Piping is a method of taking the output of one command and using it as the input to the second command.
In this tutorial we’ll cover some of the basics of piping in Linux.
Table of Contents
- Access to a Linux machine
- Acting as a non-root sudo user to ensure a secure environment
What is Piping in Linux?
As mentioned above, piping is a form of redirection by which we take the output from one command and pass it on to another command, as input, for further processing.
Piping is denoted with the | symbol.
When working with piping in Linux, it is important to remember that the output flow is unidirectional – from left to right.
It cannot be reversed. The commands are executed simultaneously, one by one, each generating an output for the next command. With the execution of the last command, you get the desired output.
The Piping Syntax
The syntax for piping is as follows:
command1 | command2 | command3
Let’s break down this command to understand it better.
- We have the first command. When the first command is executed, it generates an output known as the STDOUT or Standard Output.
- The output of the first command serves as the input to the second command. The input in Linux is known as STDIN or Standard Input.
- When the second command is executed, it also generates an output.
- The output of the second command is sent as an input to the third command.
So, piping mainly uses the STDIN and STDOUT, which are the built-in data streams in Linux. There is another data stream, STDERR (Standard Error), that is not used in piping.
Examples of Piping
Let’s get started with some piping examples.
Using Pipes With Two Commands
We will go ahead and execute the ls -l command to list the files in the current directory:
Notice that all directories and files are listed.
Maybe this is not what we wanted or want to narrow down the results to a specific directory, for example, Documents.
This is where piping plays a key role by generating the desired output with the second command.
In the following example we’ll use run ls -l and send its output to a second command, which is grep. The output from ls -l will be taken as input by grep and filtered by our pattern, which is Documents, in this case.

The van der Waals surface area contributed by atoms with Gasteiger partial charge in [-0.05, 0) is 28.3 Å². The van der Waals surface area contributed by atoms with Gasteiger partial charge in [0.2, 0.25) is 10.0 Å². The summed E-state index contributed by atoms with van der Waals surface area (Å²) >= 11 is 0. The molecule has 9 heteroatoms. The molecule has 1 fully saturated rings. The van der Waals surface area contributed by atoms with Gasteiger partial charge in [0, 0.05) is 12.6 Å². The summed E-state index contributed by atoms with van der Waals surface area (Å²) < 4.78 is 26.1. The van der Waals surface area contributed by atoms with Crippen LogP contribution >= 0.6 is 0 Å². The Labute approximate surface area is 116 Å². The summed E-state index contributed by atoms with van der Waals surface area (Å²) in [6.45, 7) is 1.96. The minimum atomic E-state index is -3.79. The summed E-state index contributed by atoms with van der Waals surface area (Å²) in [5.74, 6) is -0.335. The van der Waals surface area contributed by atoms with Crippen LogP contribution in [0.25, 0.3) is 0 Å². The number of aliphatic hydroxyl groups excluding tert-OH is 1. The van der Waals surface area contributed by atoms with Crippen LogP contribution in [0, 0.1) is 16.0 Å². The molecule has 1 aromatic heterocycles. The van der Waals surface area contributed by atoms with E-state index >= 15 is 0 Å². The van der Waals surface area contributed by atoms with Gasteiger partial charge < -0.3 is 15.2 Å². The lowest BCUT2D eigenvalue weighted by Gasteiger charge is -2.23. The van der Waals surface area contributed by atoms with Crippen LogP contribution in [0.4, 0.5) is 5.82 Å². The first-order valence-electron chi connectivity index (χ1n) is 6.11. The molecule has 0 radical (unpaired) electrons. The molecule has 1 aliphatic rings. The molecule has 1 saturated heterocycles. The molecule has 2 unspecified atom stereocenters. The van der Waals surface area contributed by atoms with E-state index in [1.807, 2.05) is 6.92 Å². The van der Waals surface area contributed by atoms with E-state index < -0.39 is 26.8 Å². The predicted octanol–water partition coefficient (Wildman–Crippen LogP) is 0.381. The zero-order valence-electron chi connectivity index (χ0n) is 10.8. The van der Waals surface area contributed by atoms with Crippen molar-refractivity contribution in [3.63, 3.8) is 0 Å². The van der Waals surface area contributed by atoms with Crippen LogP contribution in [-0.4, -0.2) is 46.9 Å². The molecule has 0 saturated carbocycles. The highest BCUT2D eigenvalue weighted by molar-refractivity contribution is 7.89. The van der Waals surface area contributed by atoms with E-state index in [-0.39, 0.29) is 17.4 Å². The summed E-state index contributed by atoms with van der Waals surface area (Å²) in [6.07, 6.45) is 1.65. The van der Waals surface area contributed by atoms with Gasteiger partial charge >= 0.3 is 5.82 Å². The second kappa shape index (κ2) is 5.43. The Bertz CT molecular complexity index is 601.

ls -l | grep Documents
Let’s look at another example. This time, we are going to read through a file and display only the selected output.
We have a file named kali.conf in the current folder.
sudo cp /etc/speech-dispatcher/modules/kali.conf, for demo purposes.
We will read through the file using the cat command and then display the first 10 lines using the head command. To do this, execute the following command:
cat kali.conf | head
Notice that the output displays only the first 10 lines of the kali.conf file.
Using Pipes With Three or More Commands
So far, so good. We have learned the basics of how piping works with two commands.
Let’s now proceed to use three commands.
First, we will find the word “Kali” and then print the number of lines that contain this word. To do this, execute the following command to first find the lines with the word “Kali“:
cat kali.conf | grep "Kali"
If we count these lines manually, we get a total of 11 lines.
We can filter the output to get the total number of lines rather than printing the lines. To do this, we will execute the following command:
cat kali.conf | grep "Kali" | wc -l
Notice that the output displays only the number of lines rather than the lines with the word “Kali”.
Let’s look at another example to once again read through the kali.conf file.
This time, we will read through the kali.conf file, list the first 10 lines, using the head command, and then further, we will list the last 5 lines of those 10 lines, using the tail -5 command.
cat kali.conf | head
The output displays the first 10 lines. Please note that the blank lines are also counted. In the output, three blank lines are counted in the total 10 lines.
Let’s now move forward to do read through the last 5 lines of these 10 lines:
cat kali.conf | head | tail -5
Only the last five lines of the 10 lines are displayed. So, how did this happen? Let’s take a close look.
cat command read through the entire file and sent the output to the head command, which filtered the output to the first 10 lines. Also, it is important to note that the head command, unless the number of lines is specified, by default, shows the first 10 lines. This is the reason we didn’t specify a number when running the head command.
Let’s now take this one step further. We will now try to find the word “Kali” in the output that we generated with the previous command.
To do this, execute the following command:
cat kali.conf | head | tail -5 | grep "Kali"
Only two lines are displayed. This is because these are the only lines that display the word “Kali”.
Next, we don’t want to list the lines, but the total number of lines out of the five lines on which the word “Kali” appears. We will add the wc -l command at the end of the previous command:
cat kali.conf | head | tail -5 | grep "Kali" | wc -l
As you can see, only the number of lines is displayed.
Well done. Hopefully, this tutorial helped you understand some of the basics of piping in Linux. If you encountered any issues, please feel free to leave a comment or contact us, and we’ll get back to you as soon as possible.